[ExI] The Reality of Categories

Stathis Papaioannou stathisp at gmail.com
Mon Jul 16 06:43:01 UTC 2007

On 16/07/07, Lee Corbin <lcorbin at rawbw.com> wrote:

> > Only because, by convention, we agree that a few atoms missing and a
> > very large displacement in space and time are still consistent with
> > the term "same rock".
> Are you saying that a rock sitting next to a tree have only conventional
> differences?  Yes indeed:  quantum fields are all that there is, and we
> do not anymore have the Newtonian vacuum of space in which objects
> exist. But these *lumps* the the quantum fields are real lumps, and
> very distinct.  When you write "by convention, we agree"  you surely
> admit that any intelligent evolutionarily derived organism will detect
> these same real categories that we do.  Are you a nominalist?

I'm a nominalist, in that I don't believe that categories have a
separate ontological status. However, this is incidental to the
question of whether evolved intelligent beings would recognise the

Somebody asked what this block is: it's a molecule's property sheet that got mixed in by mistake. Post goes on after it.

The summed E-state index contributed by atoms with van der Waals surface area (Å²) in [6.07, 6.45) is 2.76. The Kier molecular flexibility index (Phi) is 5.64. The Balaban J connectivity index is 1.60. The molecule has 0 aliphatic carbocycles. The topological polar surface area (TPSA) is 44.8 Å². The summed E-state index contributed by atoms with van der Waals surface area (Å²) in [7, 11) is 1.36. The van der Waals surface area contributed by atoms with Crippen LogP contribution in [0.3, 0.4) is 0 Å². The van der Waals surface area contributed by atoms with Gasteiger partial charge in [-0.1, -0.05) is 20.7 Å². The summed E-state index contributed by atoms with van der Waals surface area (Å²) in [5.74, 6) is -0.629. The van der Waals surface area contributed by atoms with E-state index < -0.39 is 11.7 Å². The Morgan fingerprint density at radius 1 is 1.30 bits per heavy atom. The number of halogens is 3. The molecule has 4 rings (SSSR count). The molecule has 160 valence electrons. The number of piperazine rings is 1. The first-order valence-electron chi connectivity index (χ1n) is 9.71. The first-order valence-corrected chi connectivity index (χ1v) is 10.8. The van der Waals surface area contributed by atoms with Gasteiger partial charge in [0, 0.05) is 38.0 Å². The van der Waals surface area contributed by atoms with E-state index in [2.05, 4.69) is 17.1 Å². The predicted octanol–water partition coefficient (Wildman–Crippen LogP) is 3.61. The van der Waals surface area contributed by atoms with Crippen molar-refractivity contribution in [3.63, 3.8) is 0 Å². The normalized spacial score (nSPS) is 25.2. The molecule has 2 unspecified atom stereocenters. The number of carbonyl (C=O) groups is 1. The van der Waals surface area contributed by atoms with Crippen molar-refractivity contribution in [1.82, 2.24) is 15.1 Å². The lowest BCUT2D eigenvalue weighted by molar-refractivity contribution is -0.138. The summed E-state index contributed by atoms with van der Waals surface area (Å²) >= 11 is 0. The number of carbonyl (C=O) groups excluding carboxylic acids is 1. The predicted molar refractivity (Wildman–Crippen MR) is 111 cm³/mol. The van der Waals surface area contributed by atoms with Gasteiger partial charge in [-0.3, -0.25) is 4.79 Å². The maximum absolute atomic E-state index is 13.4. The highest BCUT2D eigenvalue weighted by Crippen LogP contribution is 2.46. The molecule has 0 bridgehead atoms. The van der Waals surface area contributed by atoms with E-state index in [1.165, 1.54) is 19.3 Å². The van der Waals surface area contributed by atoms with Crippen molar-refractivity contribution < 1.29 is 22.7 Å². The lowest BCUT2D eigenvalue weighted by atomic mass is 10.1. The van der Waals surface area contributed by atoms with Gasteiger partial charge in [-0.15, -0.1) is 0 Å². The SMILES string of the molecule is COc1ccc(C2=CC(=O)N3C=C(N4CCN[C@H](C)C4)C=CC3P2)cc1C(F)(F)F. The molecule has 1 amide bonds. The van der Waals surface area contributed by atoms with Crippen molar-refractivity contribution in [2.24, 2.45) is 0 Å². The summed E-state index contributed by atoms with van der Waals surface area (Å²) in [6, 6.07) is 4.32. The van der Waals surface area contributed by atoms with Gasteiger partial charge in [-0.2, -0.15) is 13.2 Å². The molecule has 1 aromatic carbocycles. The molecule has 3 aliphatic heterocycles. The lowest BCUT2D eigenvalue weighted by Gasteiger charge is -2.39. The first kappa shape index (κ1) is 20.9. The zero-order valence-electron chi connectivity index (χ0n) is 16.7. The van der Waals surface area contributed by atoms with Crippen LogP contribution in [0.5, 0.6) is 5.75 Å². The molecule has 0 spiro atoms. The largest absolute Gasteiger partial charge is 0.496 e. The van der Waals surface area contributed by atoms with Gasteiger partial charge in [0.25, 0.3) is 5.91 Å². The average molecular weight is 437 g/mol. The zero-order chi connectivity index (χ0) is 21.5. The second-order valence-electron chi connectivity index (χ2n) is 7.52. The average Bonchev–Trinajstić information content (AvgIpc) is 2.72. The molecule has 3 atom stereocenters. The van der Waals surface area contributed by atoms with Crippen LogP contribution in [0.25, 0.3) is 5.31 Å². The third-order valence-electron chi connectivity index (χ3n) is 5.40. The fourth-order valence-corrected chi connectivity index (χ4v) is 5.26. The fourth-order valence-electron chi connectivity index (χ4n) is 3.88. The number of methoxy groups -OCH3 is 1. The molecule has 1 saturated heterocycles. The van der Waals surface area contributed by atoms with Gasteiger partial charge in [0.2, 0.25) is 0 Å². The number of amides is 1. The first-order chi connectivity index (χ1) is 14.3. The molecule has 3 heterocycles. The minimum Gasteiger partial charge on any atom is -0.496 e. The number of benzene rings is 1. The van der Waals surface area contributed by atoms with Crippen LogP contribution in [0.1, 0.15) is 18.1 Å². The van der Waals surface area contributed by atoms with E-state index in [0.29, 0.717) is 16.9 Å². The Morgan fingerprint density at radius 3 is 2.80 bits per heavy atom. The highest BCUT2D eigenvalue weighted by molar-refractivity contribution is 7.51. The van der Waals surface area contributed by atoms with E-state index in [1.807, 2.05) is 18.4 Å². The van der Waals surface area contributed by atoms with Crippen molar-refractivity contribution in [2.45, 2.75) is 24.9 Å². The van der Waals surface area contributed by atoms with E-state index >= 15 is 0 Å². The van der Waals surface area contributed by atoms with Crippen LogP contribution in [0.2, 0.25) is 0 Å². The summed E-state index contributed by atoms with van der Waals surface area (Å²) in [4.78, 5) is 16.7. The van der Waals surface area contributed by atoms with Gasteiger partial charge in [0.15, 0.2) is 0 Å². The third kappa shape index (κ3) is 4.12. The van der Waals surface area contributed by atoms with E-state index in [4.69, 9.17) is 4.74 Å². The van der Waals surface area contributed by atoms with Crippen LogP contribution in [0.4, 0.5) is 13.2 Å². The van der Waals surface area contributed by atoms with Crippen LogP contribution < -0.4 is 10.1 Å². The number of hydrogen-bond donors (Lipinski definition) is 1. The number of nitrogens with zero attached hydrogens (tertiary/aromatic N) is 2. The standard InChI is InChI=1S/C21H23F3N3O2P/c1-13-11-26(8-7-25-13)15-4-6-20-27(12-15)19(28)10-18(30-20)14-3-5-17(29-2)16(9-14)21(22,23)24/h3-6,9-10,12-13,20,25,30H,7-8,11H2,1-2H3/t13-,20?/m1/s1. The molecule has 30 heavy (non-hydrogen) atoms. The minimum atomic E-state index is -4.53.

same categories as we do. It's easy enough to imagine a very
intelligent, very precise and pedantic being which does not regard
anything as being the same thing unless it is *exactly* the same
thing, which no physical object can be from moment to moment. What
would you actually say to an alien who thought you were crazy to
assert that the rock was the same rock as yesterday? It is difficult
to give a formal reason why a certain amount of vagueness should be
allowed and another not, although there are practical reasons.

Stathis Papaioannou

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